Published October 6, 2020
New research reveals that certain studies — clinical trials on drugs that appeared not to benefit patients with Alzheimer’s disease — should now be reanalyzed in light of recent discoveries about a gene called CHRFAM7A.
The research builds on previous work led by Kinga Szigeti, MD, PhD, professor of neurology and director of UB’s Alzheimer’s Disease and Memory Disorders Center.
That work found that CHRFAM7A, which is unique to humans but isn’t present in everyone in its active form, can determine whether or not they will respond to three out of the four Alzheimer’s disease treatments approved by the Food and Drug Administration that increase acetylcholine, a neurotransmitter involved in learning and memory.
The previous work illuminated why promising mice studies of potential Alzheimer’s drugs targeting the alpha 7 nicotinic receptor appeared to be unsuccessful when they advanced to human trials.
“This uniquely human gene modifies the alpha 7 nicotinic receptor, and as a consequence, drugs that are optimized in mice are insufficient for 75 percent of the population that has the active CHRFAM7A gene and the humanized receptor,” says Szigeti, corresponding author, who practices through UBMD Neurology.
“This underlying, previously unknown genetic heterogeneity, especially with this ratio, undermined drug development efforts,” she explains. “Our data indicate that drugs that target the nerve cells in which acetylcholine acts as a neurotransmitter, known as the cholinergic system, may benefit 25 percent of the individuals, and now we can identify who they are.”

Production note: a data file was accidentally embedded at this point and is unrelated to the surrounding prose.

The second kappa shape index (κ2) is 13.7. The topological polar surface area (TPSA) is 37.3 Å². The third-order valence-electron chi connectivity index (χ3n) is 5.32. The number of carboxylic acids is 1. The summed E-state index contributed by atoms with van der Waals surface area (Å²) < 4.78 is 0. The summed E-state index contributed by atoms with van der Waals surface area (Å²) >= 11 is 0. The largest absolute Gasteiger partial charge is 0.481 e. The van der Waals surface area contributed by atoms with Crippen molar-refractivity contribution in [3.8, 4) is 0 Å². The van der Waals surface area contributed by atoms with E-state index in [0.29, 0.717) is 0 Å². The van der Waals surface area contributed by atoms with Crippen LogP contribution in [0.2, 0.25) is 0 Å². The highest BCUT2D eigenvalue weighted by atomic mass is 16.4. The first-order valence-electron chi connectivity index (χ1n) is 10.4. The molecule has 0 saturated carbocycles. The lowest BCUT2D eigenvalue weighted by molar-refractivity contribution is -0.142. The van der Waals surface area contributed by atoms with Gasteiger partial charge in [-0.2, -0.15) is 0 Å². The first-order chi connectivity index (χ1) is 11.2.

“For Alzheimer’s, if we can treat 25 percent of patients, that is 1.5 million people,” says Szigeti. “That would be a major advance.”
The research was conducted on induced pluripotent stem cells (iPSC) converted from the skin cells of patients with Alzheimer’s disease and validated in clinical data from a 10-year, longitudinal, multicenter cohort study by the Texas Alzheimer’s Research and Care Consortium (TARCC) on 345 Alzheimer’s patients, as well as data from the University at Buffalo cohort.
The new research reports results from the iPSC model and the pharmacogenetic studies.
“This system that we created models the 25 percent of patients who could respond to the cholinergic drugs that supposedly failed in clinical trials” says Szigeti. She explains that it contrasts the patients with the 75 percent of people likely needing a different approach.
“This is the best evidence so far that those clinical trials should be reanalyzed,” she notes.
The research also provides evidence that individualizing treatment to patients’ genotypes will be key to attacking Alzheimer’s disease.
The paper reports that this is the first proof of concept study that genotype and mechanism specific treatment is feasible in Alzheimer’s disease.
The researchers have concluded that instead of one disease for which a single drug is the solution, Alzheimer’s disease may, like cancer, represent a number of diseases, each of which will require its own targeted treatment.
“It takes a simple blood test to determine a patient’s genotype, which will reveal whether or not a patient will respond to this class of drugs,” Szigeti says.
The research was published online in EBioMedicine in August.
It would need to be validated in larger, double-blind clinical trials, Szigeti says.
She notes that this can be achieved by reanalyzing the completed trials, saving millions of dollars.
The research was supported by the TARCC and funded by the state of Texas through the Texas Council on Alzheimer’s Disease and Related Disorders; the Alzheimer’s Association; the Edward A. and Stephanie E. Fial Fund and the Community Foundation for Greater Buffalo.